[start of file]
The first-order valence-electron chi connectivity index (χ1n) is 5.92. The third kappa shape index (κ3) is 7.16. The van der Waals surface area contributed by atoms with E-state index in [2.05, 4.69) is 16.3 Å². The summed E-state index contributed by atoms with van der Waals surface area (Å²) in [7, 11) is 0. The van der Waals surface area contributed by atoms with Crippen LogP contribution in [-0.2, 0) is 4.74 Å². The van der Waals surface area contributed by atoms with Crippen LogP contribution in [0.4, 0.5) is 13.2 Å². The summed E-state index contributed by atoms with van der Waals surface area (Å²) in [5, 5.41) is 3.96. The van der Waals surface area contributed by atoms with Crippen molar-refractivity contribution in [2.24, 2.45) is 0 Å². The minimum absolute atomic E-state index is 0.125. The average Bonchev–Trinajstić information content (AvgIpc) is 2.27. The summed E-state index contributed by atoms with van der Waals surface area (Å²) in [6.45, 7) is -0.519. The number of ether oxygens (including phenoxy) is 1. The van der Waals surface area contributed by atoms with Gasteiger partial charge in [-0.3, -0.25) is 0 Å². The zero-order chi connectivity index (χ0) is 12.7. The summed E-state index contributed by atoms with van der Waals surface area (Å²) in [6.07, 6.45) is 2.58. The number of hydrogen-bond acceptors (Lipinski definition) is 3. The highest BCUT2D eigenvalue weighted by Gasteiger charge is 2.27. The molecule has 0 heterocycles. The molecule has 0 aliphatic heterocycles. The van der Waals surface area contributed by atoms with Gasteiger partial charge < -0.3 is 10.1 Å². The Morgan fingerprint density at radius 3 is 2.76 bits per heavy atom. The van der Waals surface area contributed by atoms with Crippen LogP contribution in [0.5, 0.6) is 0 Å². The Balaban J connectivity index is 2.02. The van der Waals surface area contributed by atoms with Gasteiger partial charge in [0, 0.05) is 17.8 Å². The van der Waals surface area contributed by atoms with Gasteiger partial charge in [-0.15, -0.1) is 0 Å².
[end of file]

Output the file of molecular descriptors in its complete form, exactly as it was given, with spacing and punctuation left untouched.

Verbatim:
The first-order valence-electron chi connectivity index (χ1n) is 5.92. The third kappa shape index (κ3) is 7.16. The van der Waals surface area contributed by atoms with E-state index in [2.05, 4.69) is 16.3 Å². The summed E-state index contributed by atoms with van der Waals surface area (Å²) in [7, 11) is 0. The van der Waals surface area contributed by atoms with Crippen LogP contribution in [-0.2, 0) is 4.74 Å². The van der Waals surface area contributed by atoms with Crippen LogP contribution in [0.4, 0.5) is 13.2 Å². The summed E-state index contributed by atoms with van der Waals surface area (Å²) in [5, 5.41) is 3.96. The van der Waals surface area contributed by atoms with Crippen molar-refractivity contribution in [2.24, 2.45) is 0 Å². The minimum absolute atomic E-state index is 0.125. The average Bonchev–Trinajstić information content (AvgIpc) is 2.27. The summed E-state index contributed by atoms with van der Waals surface area (Å²) in [6.45, 7) is -0.519. The number of ether oxygens (including phenoxy) is 1. The van der Waals surface area contributed by atoms with Gasteiger partial charge in [-0.3, -0.25) is 0 Å². The zero-order chi connectivity index (χ0) is 12.7. The summed E-state index contributed by atoms with van der Waals surface area (Å²) in [6.07, 6.45) is 2.58. The number of hydrogen-bond acceptors (Lipinski definition) is 3. The highest BCUT2D eigenvalue weighted by Gasteiger charge is 2.27. The molecule has 0 heterocycles. The molecule has 0 aliphatic heterocycles. The van der Waals surface area contributed by atoms with Gasteiger partial charge < -0.3 is 10.1 Å². The Morgan fingerprint density at radius 3 is 2.76 bits per heavy atom. The van der Waals surface area contributed by atoms with Crippen LogP contribution in [0.5, 0.6) is 0 Å². The Balaban J connectivity index is 2.02. The van der Waals surface area contributed by atoms with Gasteiger partial charge in [0, 0.05) is 17.8 Å². The van der Waals surface area contributed by atoms with Gasteiger partial charge in [-0.15, -0.1) is 0 Å².